MNV lesion growth is detectable on OCTA, which may help guide treatment for these patients.

MNV lesion growth is detectable on OCT-A, which may help guide treatment for these patients. Photo: Brian Chou, OD. Click image to enlarge.

The presence of treatment-naïve nonexudative macular neovascularization (MNV), which is detected by swept-source OCT angiography (OCT-A) before the onset of exudation in eyes with age-related macular degeneration (AMD), may predispose patients to the development of exudative changes. However, the duration from the nonexudative state to the onset of exudation in eyes with MNV varies. In a recent study, researchers aimed to investigate the growth of MNV in AMD.

A total of 45 patients with treatment-naïve nonexudative AMD in one eye and exudative AMD in the fellow eye who underwent OCT-A imaging for at least 12 months were retrospectively reviewed. The MNV area measurement was quantified in eyes with treatment-naïve nonexudative MNV using ImageJ to analyze the correlation between MNV growth and exudation onset and to evaluate the consistency of the MNV growth rate during the subclinical and exudative stages.

Treatment-naïve nonexudative MNV was identified in 21 of 45 fellow eyes from patients previously diagnosed with exudative AMD. Eyes with treatment-naïve nonexudative MNV showed a higher risk of developing exudation than eyes without. “In fact, MNV growth was commonly detected in treatment-naïve nonexudative MNV lesions; however, the lesion growth rate was diverse, ranging from -0.05% to 212.73%,” the study authors explained in their paper for the journal Eye. “Furthermore, the risk of exudation was greater for eyes with growing MNV than eyes with stable MNV.”

Among cases of subclinical nonexudative MNV in which exudation occurred, the sustained growth of MNV lesions was detected during anti-VEGF treatment. “These results suggest that the growth rate of MNV in the subclinical stage may indicate the innate activity of the neovascular lesions, which may be associated with exudation risks and may not be altered by initial anti-VEGF therapy presumably,” the team noted.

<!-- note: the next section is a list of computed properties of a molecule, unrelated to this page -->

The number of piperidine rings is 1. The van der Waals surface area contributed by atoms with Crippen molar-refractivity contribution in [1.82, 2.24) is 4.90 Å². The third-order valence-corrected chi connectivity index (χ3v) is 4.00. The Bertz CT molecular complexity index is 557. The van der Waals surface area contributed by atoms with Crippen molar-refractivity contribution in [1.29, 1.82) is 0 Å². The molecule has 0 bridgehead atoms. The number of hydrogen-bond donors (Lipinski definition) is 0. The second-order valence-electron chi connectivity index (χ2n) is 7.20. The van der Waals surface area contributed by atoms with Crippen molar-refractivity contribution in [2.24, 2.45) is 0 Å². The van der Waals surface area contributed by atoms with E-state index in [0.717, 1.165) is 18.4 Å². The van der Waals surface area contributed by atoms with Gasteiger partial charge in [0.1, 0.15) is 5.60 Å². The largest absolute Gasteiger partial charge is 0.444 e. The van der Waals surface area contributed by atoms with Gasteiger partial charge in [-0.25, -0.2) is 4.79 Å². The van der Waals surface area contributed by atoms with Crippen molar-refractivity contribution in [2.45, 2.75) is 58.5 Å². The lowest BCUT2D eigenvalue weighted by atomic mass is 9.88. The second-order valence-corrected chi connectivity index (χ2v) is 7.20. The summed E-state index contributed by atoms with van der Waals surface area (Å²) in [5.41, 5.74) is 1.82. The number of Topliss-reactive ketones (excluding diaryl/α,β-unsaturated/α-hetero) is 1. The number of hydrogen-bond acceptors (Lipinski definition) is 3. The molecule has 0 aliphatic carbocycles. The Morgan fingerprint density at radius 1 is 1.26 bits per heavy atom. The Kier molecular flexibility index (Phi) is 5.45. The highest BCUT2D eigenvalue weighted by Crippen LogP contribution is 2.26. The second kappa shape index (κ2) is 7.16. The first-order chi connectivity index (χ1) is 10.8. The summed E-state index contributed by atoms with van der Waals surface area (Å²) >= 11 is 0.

Based on the lesion area change in subclinical stage, the investigators subdivided the study eyes with subclinical MNV into stable MNV (less than 50% area growth or shrinkage) or unstable MNV (more than 50% area growth) to describe the biological activity of neovascular lesions.

“Eyes with unstable MNV correlated with more risks of exudation and developed exudation earlier than eyes with stable MNV,” they concluded. “Sustained growth of MNV was identified in unstable MNV lesions after they developed exudation despite ongoing anti-VEGF therapy. As an indicator of the MNV lesion activity, lesion growth might contribute to establishing treatment strategies and follow-up planning for AMD patients.”

Wang Y, Sun J, Jia H, et al. Growth of nonexudative macular neovascularization in age-related macular degeneration: an indicator of biological lesion activity. Eye. November 25, 2022. [Epub ahead of print].